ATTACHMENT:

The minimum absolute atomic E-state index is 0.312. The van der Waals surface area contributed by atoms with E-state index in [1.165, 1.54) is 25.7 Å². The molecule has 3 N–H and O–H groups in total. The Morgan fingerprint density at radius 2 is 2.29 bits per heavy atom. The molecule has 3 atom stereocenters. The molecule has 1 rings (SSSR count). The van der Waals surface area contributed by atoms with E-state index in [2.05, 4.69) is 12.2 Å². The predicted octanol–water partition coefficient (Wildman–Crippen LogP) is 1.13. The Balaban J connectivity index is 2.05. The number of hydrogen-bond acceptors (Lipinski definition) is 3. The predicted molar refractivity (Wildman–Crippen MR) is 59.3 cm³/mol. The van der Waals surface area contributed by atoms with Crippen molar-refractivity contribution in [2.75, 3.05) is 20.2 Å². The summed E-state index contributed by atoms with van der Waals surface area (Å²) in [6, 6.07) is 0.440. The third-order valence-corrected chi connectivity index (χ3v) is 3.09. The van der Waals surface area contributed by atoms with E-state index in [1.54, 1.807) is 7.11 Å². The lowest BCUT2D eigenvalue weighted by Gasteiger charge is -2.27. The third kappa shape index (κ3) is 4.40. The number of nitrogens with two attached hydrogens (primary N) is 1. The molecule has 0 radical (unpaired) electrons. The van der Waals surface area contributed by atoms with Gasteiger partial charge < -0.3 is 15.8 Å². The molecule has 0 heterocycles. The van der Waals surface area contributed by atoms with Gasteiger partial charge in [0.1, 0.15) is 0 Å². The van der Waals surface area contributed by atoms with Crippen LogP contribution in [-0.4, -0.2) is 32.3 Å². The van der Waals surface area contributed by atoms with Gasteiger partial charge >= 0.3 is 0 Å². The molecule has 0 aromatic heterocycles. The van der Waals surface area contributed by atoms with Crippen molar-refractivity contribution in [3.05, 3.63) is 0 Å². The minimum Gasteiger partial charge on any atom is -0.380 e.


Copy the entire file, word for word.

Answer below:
The minimum absolute atomic E-state index is 0.312. The van der Waals surface area contributed by atoms with E-state index in [1.165, 1.54) is 25.7 Å². The molecule has 3 N–H and O–H groups in total. The Morgan fingerprint density at radius 2 is 2.29 bits per heavy atom. The molecule has 3 atom stereocenters. The molecule has 1 rings (SSSR count). The van der Waals surface area contributed by atoms with E-state index in [2.05, 4.69) is 12.2 Å². The predicted octanol–water partition coefficient (Wildman–Crippen LogP) is 1.13. The Balaban J connectivity index is 2.05. The number of hydrogen-bond acceptors (Lipinski definition) is 3. The predicted molar refractivity (Wildman–Crippen MR) is 59.3 cm³/mol. The van der Waals surface area contributed by atoms with Crippen molar-refractivity contribution in [2.75, 3.05) is 20.2 Å². The summed E-state index contributed by atoms with van der Waals surface area (Å²) in [6, 6.07) is 0.440. The third-order valence-corrected chi connectivity index (χ3v) is 3.09. The van der Waals surface area contributed by atoms with E-state index in [1.54, 1.807) is 7.11 Å². The lowest BCUT2D eigenvalue weighted by Gasteiger charge is -2.27. The third kappa shape index (κ3) is 4.40. The number of nitrogens with two attached hydrogens (primary N) is 1. The molecule has 0 radical (unpaired) electrons. The van der Waals surface area contributed by atoms with Gasteiger partial charge < -0.3 is 15.8 Å². The molecule has 0 heterocycles. The van der Waals surface area contributed by atoms with Gasteiger partial charge in [0.1, 0.15) is 0 Å². The van der Waals surface area contributed by atoms with Crippen LogP contribution in [-0.4, -0.2) is 32.3 Å². The van der Waals surface area contributed by atoms with Gasteiger partial charge >= 0.3 is 0 Å². The molecule has 0 aromatic heterocycles. The van der Waals surface area contributed by atoms with Crippen molar-refractivity contribution in [3.05, 3.63) is 0 Å². The minimum Gasteiger partial charge on any atom is -0.380 e.